I inserted the torque-motor datas as you've suggested and, as independent variable, I put the shaft rotation in deg/s (as Creo standard measure).
However I've the trouble the system exceeds the nominal velocity of 140 rpm because the motor velocity is not regulated.
With regard to the initial transient study, all this it's ok; so I tried to study "a normal cycle" that starts at (140 rpm-0 degrees) shaft (velocity-position).
If I study this situation with a servomotor applied to the shaft with a constant velocity, I've seen the system "doesn't feel the shaft inertia": if I apply to the main shaft (where the servo is applied) a fly-wheel, I don't see on the servo's netload any differences beetween the situations with and without fly-wheel.
This is a point that I wonder to the forum community.
Now I want to try with a torque motor...
Inertia is only felt due to accelerations. Since there was constant velocity at the flywheel, the flywheel does nothing. Try ramping the servo velocity slightly and compare with and without the flywheel.
But, I agree, a torque motor shows more what is happening.
If you have CREO5, example files attached.
To make the flywheel changes, just change the density of the large input gear by 10x using the mechanism mass property (change from default)
As expected the flywheel regulates the speed.
Note 839 to 841 deg/s has some real value of slope - otherwise the operating point would be ambiguous.
Watch carefully the extrapolation before and after your defined motor curve.
But, what if we use the motor to apply reverse torque when the speed exceeds our target?
This also compares with and without flywheel.
No problem.
It is possible you want to implement a specific speed control algorithm on the motor torque output. You would need more than just the motor "field" (range of operation)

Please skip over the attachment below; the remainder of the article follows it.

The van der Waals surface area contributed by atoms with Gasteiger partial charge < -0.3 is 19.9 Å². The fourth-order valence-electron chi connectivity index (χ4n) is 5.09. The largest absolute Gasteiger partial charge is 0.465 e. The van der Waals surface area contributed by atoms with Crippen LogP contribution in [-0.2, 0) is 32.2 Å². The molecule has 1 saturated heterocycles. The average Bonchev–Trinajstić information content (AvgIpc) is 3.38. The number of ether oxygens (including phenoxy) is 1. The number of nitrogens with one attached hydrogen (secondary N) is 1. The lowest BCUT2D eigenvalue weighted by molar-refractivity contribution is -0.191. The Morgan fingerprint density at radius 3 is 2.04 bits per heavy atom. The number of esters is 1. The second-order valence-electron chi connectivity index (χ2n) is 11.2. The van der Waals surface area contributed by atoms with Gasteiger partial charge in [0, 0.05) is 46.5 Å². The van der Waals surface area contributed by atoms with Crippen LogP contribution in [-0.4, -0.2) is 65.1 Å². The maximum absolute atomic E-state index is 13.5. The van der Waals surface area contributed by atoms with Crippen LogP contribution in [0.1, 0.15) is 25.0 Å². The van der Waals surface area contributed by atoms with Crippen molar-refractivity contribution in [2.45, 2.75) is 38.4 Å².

My speed control algorithm is: if over target, oppose with full negative torque; if under target, oppose with full positive torque. It is not fancy, does not have soft start, PID control, etc.
This chart shows the method, with two example control speeds.
This implements a speed controller.
Note how the motor responds to the speed, working to reach the target.
oops... I just realized I used the wrong login. for some reason my CREO is on one account and Mathcad on this ptc-3239260.
anyway. ptc-3239260 = sweetpeahub
so if you give me kudos I prefer them on sweetpeahub.
Once we understand "the flywheel inertia mystery", I returned on the main question in a more general overview.
If one have the function g expressed in a closed form [eg: g(x,y)= f(x)*exp(4y-5); f(x)=sin(x) ] you don't have problems. One can insert the expression inside the "function type: user defined" tab.
One has problems when you have the function f(x) not in a closed form, but with a dots graph. You can't multiply a graph for a function.
I found a workaround:
I use this method to calculate the J and the J' of the motion equation.
Here are two curve of J(theta): the yellow one comes from the simulation with "my method", the ciano one comes from an algebraic calculus.
The differences are small and decrease with the number of points growing (the simulation time step).